If you have difficulty finding healthy options, stick to the salad bar for fruit, vegetables, nuts, and legumes. The salad bar should also offer protein sources including turkey, chicken, eggs, low-fat cheese, yogurt, and tuna. If you find there are more carbohydrate options than anything, then revolve your cafeteria visits around your workouts. Eat at the cafeteria before and after your workout so you fuel and refuel.
School Nutrition Tips
- Shaker bottles are an essential tool for the healthy eater. Use it to mix your protein shake and after, fill it up with water so you're hydrated throughout the day.
- If you don't mind people gawking, baby food can be a great back-up if you can't get home or to the cafeteria. Most baby food contains just the ingredients listed on the label—no additional sugar or preservatives—so they're great for clean calories.
- Budget for supplements. Know what products are essential and how much they cost. There's no need to break the bank. You can also take half to three-fourths of your supplement recommendation. You'll still reap the benefits while extending the value of your money.
- Use planning tools and tracking apps so you can plan meals, workouts, and keep tabs on what you've done.
When you're not in the cafeteria, surround yourself with healthy choices. If you have it in your budget, try to stock up on protein bars and protein powder. Canned vegetables and canned chicken or tuna are perfect on-the-go meals. It's also smart to have low-fat yogurts, cottage cheese, dehydrated veggies and fruits, nuts, and hard-boiled eggs. These foods are all great, healthy, and portable. They'll make it easy to hit your macronutrient and caloric requirements, even in class.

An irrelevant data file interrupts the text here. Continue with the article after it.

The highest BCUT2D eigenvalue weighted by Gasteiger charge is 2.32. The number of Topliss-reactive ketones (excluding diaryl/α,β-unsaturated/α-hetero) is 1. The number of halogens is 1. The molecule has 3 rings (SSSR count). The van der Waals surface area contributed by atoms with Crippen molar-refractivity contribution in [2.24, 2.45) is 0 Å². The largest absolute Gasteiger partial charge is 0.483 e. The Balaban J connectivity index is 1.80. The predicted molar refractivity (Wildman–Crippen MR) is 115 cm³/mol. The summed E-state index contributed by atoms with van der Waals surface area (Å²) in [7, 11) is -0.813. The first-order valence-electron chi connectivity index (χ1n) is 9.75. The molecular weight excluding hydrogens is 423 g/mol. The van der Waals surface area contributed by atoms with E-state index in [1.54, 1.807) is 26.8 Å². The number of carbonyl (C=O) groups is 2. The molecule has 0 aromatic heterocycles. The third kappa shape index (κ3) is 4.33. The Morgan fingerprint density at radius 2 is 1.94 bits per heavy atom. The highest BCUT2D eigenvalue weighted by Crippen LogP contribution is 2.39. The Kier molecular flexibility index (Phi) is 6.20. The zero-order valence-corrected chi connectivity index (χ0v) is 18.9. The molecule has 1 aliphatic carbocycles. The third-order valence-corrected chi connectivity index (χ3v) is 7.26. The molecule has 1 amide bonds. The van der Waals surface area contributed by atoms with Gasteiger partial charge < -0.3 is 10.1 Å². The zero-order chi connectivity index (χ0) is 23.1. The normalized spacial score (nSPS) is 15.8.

The last piece to this puzzle is to put your plan into action. You know how many calories you need, and what macronutrient ratio you're shooting for, and you planned out your meals. If you're serious about building or maintaining your hard body, don't let your schedule get in your way.
You will encounter difficulty, hardship, and doubt. But with persistence, optimism, and hard work, you can reach and even exceed your fitness goals while you're at school. Follow the basic steps outlined in this article and avidly stick to your nutrition plan; you'll find your goals are not so far off! If you have any questions or need support, reach out to me on BodySpace or leave a comment below.